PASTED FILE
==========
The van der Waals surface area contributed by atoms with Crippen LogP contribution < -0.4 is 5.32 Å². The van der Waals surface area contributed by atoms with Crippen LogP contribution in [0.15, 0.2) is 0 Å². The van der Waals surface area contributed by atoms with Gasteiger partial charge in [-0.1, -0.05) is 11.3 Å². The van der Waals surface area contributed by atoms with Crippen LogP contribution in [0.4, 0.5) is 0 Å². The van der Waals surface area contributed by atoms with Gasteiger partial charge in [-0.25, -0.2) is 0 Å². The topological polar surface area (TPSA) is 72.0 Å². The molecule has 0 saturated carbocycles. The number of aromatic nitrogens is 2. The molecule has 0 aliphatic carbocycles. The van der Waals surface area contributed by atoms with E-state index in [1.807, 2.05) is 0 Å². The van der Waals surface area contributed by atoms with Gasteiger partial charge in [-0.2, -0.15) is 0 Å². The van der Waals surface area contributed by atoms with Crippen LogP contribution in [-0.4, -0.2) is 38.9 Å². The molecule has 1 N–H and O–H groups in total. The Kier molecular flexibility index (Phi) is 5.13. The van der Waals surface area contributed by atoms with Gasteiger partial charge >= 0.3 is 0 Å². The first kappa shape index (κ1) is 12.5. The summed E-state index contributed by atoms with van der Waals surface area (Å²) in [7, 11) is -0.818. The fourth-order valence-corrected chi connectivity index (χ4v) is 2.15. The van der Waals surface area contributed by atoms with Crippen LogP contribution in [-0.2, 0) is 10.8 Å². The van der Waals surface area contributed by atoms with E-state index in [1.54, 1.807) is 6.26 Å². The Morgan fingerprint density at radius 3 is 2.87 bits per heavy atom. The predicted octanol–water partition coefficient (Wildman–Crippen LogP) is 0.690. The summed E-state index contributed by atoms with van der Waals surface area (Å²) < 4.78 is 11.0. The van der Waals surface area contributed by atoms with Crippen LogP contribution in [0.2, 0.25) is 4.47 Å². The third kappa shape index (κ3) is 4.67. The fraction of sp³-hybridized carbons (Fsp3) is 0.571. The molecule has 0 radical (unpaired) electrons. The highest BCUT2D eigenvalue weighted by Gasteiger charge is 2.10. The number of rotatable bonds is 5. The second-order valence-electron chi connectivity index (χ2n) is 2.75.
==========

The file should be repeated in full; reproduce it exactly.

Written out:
The van der Waals surface area contributed by atoms with Crippen LogP contribution < -0.4 is 5.32 Å². The van der Waals surface area contributed by atoms with Crippen LogP contribution in [0.15, 0.2) is 0 Å². The van der Waals surface area contributed by atoms with Gasteiger partial charge in [-0.1, -0.05) is 11.3 Å². The van der Waals surface area contributed by atoms with Crippen LogP contribution in [0.4, 0.5) is 0 Å². The van der Waals surface area contributed by atoms with Gasteiger partial charge in [-0.25, -0.2) is 0 Å². The topological polar surface area (TPSA) is 72.0 Å². The molecule has 0 saturated carbocycles. The number of aromatic nitrogens is 2. The molecule has 0 aliphatic carbocycles. The van der Waals surface area contributed by atoms with E-state index in [1.807, 2.05) is 0 Å². The van der Waals surface area contributed by atoms with Gasteiger partial charge in [-0.2, -0.15) is 0 Å². The van der Waals surface area contributed by atoms with Crippen LogP contribution in [-0.4, -0.2) is 38.9 Å². The molecule has 1 N–H and O–H groups in total. The Kier molecular flexibility index (Phi) is 5.13. The van der Waals surface area contributed by atoms with Gasteiger partial charge >= 0.3 is 0 Å². The first kappa shape index (κ1) is 12.5. The summed E-state index contributed by atoms with van der Waals surface area (Å²) in [7, 11) is -0.818. The fourth-order valence-corrected chi connectivity index (χ4v) is 2.15. The van der Waals surface area contributed by atoms with Crippen LogP contribution in [-0.2, 0) is 10.8 Å². The van der Waals surface area contributed by atoms with E-state index in [1.54, 1.807) is 6.26 Å². The Morgan fingerprint density at radius 3 is 2.87 bits per heavy atom. The predicted octanol–water partition coefficient (Wildman–Crippen LogP) is 0.690. The summed E-state index contributed by atoms with van der Waals surface area (Å²) < 4.78 is 11.0. The van der Waals surface area contributed by atoms with Crippen LogP contribution in [0.2, 0.25) is 4.47 Å². The third kappa shape index (κ3) is 4.67. The fraction of sp³-hybridized carbons (Fsp3) is 0.571. The molecule has 0 radical (unpaired) electrons. The highest BCUT2D eigenvalue weighted by Gasteiger charge is 2.10. The number of rotatable bonds is 5. The second-order valence-electron chi connectivity index (χ2n) is 2.75.